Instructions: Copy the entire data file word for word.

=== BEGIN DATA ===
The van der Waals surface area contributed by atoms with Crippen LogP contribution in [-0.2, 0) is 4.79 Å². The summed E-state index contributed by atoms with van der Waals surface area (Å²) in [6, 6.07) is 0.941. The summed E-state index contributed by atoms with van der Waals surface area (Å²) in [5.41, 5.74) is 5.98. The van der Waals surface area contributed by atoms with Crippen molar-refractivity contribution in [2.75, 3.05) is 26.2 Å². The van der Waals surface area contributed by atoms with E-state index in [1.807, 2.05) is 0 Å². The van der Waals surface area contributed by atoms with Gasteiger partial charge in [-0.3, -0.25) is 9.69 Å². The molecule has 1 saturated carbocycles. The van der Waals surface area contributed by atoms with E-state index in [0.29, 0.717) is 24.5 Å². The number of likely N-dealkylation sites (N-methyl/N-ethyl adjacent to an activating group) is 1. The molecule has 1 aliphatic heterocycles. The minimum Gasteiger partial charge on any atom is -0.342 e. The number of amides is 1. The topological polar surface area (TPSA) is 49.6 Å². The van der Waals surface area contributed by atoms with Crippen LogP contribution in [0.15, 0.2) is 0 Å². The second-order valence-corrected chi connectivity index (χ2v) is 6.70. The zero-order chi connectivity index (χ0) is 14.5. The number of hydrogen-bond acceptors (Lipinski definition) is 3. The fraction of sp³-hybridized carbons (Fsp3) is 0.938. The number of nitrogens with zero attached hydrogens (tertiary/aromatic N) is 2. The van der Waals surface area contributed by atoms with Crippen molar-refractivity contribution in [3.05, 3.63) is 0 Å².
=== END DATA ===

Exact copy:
The van der Waals surface area contributed by atoms with Crippen LogP contribution in [-0.2, 0) is 4.79 Å². The summed E-state index contributed by atoms with van der Waals surface area (Å²) in [6, 6.07) is 0.941. The summed E-state index contributed by atoms with van der Waals surface area (Å²) in [5.41, 5.74) is 5.98. The van der Waals surface area contributed by atoms with Crippen molar-refractivity contribution in [2.75, 3.05) is 26.2 Å². The van der Waals surface area contributed by atoms with E-state index in [1.807, 2.05) is 0 Å². The van der Waals surface area contributed by atoms with Gasteiger partial charge in [-0.3, -0.25) is 9.69 Å². The molecule has 1 saturated carbocycles. The van der Waals surface area contributed by atoms with E-state index in [0.29, 0.717) is 24.5 Å². The number of likely N-dealkylation sites (N-methyl/N-ethyl adjacent to an activating group) is 1. The molecule has 1 aliphatic heterocycles. The minimum Gasteiger partial charge on any atom is -0.342 e. The number of amides is 1. The topological polar surface area (TPSA) is 49.6 Å². The van der Waals surface area contributed by atoms with Crippen LogP contribution in [0.15, 0.2) is 0 Å². The second-order valence-corrected chi connectivity index (χ2v) is 6.70. The zero-order chi connectivity index (χ0) is 14.5. The number of hydrogen-bond acceptors (Lipinski definition) is 3. The fraction of sp³-hybridized carbons (Fsp3) is 0.938. The number of nitrogens with zero attached hydrogens (tertiary/aromatic N) is 2. The van der Waals surface area contributed by atoms with Crippen molar-refractivity contribution in [3.05, 3.63) is 0 Å².